The city was not dwindling by any means. Even though some industries were moving out, there were several new large companies relocating there. The population had actually gown substantially in the last year, and the church could have a dramatic impact –if they understood their “new” community where they were located. How would the church thrive and grow in the next five years? What should they do?
Some members and even leaders of churches do not have clue number one about the communities in which they live, work, and serve. Sometimes this is due to a “Christian Bubble” they live in, seldom interacting with the unchurched around them. But other times this cluelessness is simply a lack of homework: to know your community, you must study it. Who lives near your church?
For example, imagine that your ministry is located in a community where the annual household income (an easily obtained figure) is $80,000 and one in six households has an income that exceeds $140,000. How would your outreach focus be different than a church that is located in the heart of a college community with thousands of people who are single? The heart of the gospel would never change, but he way that you advertise, the way you perform music and the style of speaking would all be vastly different.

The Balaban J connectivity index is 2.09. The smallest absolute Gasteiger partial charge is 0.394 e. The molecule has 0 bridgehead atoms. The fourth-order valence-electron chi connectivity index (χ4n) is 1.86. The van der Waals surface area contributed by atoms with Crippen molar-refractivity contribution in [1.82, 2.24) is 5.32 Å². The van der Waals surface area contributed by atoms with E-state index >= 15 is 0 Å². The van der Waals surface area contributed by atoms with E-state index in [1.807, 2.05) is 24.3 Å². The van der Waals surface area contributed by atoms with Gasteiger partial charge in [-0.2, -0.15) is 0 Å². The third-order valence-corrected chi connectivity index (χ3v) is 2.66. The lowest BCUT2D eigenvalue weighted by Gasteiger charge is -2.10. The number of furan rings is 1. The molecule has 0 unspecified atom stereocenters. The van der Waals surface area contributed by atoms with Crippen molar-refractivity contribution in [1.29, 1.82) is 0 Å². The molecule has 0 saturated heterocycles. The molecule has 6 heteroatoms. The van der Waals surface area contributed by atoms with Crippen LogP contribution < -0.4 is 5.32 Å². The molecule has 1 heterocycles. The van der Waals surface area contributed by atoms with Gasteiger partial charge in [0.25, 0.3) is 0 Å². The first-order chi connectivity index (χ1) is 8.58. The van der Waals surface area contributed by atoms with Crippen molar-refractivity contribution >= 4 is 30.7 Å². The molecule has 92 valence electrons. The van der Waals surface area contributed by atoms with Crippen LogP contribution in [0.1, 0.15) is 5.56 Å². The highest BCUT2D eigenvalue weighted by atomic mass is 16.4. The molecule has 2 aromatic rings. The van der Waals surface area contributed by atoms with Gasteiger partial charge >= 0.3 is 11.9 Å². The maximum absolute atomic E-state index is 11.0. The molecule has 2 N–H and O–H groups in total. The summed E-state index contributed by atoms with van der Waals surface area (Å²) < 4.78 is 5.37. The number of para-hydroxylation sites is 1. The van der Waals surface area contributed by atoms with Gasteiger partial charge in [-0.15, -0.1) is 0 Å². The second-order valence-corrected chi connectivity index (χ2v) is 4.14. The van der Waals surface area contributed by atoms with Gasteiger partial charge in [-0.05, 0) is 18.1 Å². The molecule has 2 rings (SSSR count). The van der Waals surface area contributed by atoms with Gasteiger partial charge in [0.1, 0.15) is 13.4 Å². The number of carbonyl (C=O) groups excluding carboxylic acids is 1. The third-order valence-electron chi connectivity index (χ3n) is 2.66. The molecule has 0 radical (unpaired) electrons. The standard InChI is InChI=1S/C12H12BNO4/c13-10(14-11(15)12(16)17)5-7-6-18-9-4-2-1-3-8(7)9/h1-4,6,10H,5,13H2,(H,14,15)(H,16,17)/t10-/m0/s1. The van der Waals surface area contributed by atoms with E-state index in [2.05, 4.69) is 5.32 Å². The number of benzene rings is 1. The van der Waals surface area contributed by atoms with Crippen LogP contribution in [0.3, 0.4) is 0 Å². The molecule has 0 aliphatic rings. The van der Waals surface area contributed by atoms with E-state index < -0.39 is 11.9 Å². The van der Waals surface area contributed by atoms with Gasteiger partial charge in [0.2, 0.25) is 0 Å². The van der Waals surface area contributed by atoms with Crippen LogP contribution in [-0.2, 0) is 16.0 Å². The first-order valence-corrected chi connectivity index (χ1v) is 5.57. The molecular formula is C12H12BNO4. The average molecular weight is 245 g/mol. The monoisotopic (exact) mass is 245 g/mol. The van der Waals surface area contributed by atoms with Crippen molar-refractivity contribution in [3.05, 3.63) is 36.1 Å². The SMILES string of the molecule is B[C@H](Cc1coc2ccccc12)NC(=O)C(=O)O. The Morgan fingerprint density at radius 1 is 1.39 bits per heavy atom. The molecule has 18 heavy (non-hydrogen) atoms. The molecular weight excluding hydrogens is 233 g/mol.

Growing churches break through growth barriers because they are effective students of their community culture. If the local McDonald's owner knows more about your community than you do as a pastor, then your church is in trouble. Breaking through growth barriers means you understand how to reach your community. Robert Schuller said it best when he proclaimed that churches must “find a need and fill it, find a hurt and heal it". Barrier busting ministry always finds a way to connect with the community and meet needs in the name of Christ.
Churches are confronting various evils and negative patterns in the lives of those they touch. Consider this truth:
“Effective churches have specific ministries designed to help people break down the walls of confrontation, isolation, stagnation, and fragmentation. These ministries make the people accountable to one another and urge the people to continue to move forward in their growth” (Finding Them, Keeping Them, p.132).
In order to break down these walls, churches must be relevant. And before a church becomes relevant it must know what to be relevant to! Consider the example of one church.